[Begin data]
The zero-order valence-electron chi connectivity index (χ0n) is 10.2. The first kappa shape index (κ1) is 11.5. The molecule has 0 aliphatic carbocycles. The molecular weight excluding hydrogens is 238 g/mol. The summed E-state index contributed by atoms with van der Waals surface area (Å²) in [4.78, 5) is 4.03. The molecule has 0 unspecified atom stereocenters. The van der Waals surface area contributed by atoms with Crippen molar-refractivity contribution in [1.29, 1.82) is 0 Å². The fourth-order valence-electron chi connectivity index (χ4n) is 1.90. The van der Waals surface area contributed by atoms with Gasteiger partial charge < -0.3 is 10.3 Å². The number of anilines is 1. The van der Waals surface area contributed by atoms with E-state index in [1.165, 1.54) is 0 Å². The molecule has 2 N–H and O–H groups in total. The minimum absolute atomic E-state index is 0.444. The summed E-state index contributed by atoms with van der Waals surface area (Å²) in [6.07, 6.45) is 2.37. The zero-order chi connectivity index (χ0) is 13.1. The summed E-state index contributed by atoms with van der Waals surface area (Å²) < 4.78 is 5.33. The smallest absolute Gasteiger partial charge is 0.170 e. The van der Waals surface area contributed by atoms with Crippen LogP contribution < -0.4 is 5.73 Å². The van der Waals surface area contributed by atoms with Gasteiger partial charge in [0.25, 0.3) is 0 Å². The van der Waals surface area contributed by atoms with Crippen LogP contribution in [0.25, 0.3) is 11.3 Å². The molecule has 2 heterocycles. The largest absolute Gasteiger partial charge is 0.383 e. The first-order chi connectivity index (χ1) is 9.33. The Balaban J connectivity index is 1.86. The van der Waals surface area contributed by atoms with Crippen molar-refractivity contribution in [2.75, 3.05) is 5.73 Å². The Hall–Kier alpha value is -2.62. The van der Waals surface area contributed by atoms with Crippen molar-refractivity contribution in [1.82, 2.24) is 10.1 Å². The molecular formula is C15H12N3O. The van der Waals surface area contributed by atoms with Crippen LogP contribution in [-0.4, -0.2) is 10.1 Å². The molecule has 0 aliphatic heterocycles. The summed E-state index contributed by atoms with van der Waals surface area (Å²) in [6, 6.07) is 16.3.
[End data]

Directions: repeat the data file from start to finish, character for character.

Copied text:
The zero-order valence-electron chi connectivity index (χ0n) is 10.2. The first kappa shape index (κ1) is 11.5. The molecule has 0 aliphatic carbocycles. The molecular weight excluding hydrogens is 238 g/mol. The summed E-state index contributed by atoms with van der Waals surface area (Å²) in [4.78, 5) is 4.03. The molecule has 0 unspecified atom stereocenters. The van der Waals surface area contributed by atoms with Crippen molar-refractivity contribution in [1.29, 1.82) is 0 Å². The fourth-order valence-electron chi connectivity index (χ4n) is 1.90. The van der Waals surface area contributed by atoms with Gasteiger partial charge < -0.3 is 10.3 Å². The number of anilines is 1. The van der Waals surface area contributed by atoms with E-state index in [1.165, 1.54) is 0 Å². The molecule has 2 N–H and O–H groups in total. The minimum absolute atomic E-state index is 0.444. The summed E-state index contributed by atoms with van der Waals surface area (Å²) in [6.07, 6.45) is 2.37. The zero-order chi connectivity index (χ0) is 13.1. The summed E-state index contributed by atoms with van der Waals surface area (Å²) < 4.78 is 5.33. The smallest absolute Gasteiger partial charge is 0.170 e. The van der Waals surface area contributed by atoms with Crippen LogP contribution < -0.4 is 5.73 Å². The van der Waals surface area contributed by atoms with Gasteiger partial charge in [0.25, 0.3) is 0 Å². The van der Waals surface area contributed by atoms with Crippen LogP contribution in [0.25, 0.3) is 11.3 Å². The molecule has 2 heterocycles. The largest absolute Gasteiger partial charge is 0.383 e. The first-order chi connectivity index (χ1) is 9.33. The Balaban J connectivity index is 1.86. The van der Waals surface area contributed by atoms with Crippen molar-refractivity contribution in [2.75, 3.05) is 5.73 Å². The Hall–Kier alpha value is -2.62. The van der Waals surface area contributed by atoms with Crippen molar-refractivity contribution in [1.82, 2.24) is 10.1 Å². The molecular formula is C15H12N3O. The van der Waals surface area contributed by atoms with Crippen LogP contribution in [-0.4, -0.2) is 10.1 Å². The molecule has 0 aliphatic heterocycles. The summed E-state index contributed by atoms with van der Waals surface area (Å²) in [6, 6.07) is 16.3.